Financing your own Real Estate Agency

Financing your own Real Estate Agency – By Nick Dowling, Macquarie Bank

Thinking of starting up your own real estate business? Here are some tips for getting a business loan.

Financing growth in the early stages of any business can be a challenge. Most likely you will need to contribute an amount of personal capital and, if borrowing is required, security is generally needed in order for a bank to lend money. The decisions you then make in formulating and executing your business can impact your ability to borrow money to grow your business down the track.

For start-ups and real estate businesses in their early stages, it is important to have a clear picture of how you plan to grow your business, including what role you envisage property management will play.

Banks usually treat rent rolls and residential and commercial properties as security. Some banks will look at the rent roll only. Despite the fact that the sales component of your business might initially generate the majority of your revenue, it’s rare for banks to lend against this stream of income as it’s generally less predictable and more susceptible to downturns than property management.

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Preparing Your Business for Sale

Preparing Your Business for Sale

Often when an owner rings me to sell, it is because they have to sell. The reasons can vary from health reasons to financial reasons or other personal situations, but in most circumstances little time has been put into preparing the business for sale.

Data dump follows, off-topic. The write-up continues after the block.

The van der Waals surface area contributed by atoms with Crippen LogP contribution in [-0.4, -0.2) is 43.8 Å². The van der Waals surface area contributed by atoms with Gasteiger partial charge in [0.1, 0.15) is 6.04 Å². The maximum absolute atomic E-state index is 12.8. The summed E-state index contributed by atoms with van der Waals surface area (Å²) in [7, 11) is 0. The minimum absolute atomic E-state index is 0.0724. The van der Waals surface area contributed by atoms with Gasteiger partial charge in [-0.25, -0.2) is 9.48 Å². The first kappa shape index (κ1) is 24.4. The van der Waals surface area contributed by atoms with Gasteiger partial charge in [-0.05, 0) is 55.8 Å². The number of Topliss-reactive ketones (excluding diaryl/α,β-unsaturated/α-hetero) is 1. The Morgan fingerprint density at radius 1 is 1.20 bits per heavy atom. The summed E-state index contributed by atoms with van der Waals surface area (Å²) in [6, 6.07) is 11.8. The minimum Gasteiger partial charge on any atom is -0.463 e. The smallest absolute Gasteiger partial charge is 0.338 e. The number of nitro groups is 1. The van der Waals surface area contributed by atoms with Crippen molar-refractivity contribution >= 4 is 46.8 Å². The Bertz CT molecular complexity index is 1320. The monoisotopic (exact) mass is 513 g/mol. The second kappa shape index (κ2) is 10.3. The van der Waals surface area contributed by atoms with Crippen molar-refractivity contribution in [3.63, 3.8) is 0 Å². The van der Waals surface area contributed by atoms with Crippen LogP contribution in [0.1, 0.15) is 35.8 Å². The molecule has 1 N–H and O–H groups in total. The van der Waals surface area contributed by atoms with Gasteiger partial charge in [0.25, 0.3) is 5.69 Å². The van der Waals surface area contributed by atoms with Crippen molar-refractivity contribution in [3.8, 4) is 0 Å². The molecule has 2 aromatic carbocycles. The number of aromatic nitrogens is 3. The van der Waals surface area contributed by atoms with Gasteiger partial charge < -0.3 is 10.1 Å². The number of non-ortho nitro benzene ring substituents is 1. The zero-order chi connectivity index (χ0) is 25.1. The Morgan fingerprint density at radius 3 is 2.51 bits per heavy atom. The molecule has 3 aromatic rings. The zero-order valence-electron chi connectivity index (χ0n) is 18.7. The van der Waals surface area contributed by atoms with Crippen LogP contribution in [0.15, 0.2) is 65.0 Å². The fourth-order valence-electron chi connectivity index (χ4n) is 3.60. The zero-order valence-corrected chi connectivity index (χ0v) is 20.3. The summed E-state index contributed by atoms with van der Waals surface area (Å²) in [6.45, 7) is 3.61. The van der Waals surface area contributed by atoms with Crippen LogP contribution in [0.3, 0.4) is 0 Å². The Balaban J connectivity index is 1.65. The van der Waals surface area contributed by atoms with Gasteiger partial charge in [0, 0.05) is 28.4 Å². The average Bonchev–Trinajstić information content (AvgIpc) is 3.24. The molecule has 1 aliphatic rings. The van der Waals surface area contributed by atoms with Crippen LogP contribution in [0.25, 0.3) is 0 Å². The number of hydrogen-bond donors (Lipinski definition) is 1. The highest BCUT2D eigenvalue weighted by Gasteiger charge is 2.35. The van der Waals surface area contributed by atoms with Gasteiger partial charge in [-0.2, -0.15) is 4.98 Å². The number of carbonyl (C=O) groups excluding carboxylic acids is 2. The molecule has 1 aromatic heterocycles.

Usually our entire commitment has been to function as best as possible and simply survive, there’s been no time to think about the last resort of having to sell.

However, preparing the business has so many benefits including financially through a higher sales price, a faster process to settlement, better management of the retention process and an improved customer relationship for your clients with the new owner.

One of the most common questions I am asked is “Do we need to provide a profit and loss to the buyer?” If you are selling the business, in other words, a buyer is taking on the expenses of the business such as leases, equipment, staff and/or their wages plus other business running costs, they will insist on a P&L to ensure its viability. You may be prepared to take no payment for the business and be happy just to accept rent roll value but a buyer will still need an accurate P&L report. The buyer’s solicitor, accountant and bank manager will insist upon it even if the buyer doesn’t.

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6 Reasons A House Doesn't Sell

6 Reasons A House Doesn’t Sell

With the changed market conditions to a strong buyer’s market it was interesting to read Michael Matusik’s June newsletter.

In his newsletter he says:-

“House sales across South East Queensland are down about 50% on last year. There were just 28,000 sales during 2010/11, compared to 41,000 the year before. This magnitude of decline was widespread, with no area being spared the pain. In contrast, the amount of property listed for sale across the region has increased, and by as much as 30%, on this time last year.”

Michael went on to provide the reasons he believed a property doesn’t sell in today’s market. Reviewing these points and your businesses strategies to deal with these issues individually may give you the edge necessary to improve sales. It may even be worth printing out and using in your listing presentation or vendor meeting with a seller. Read more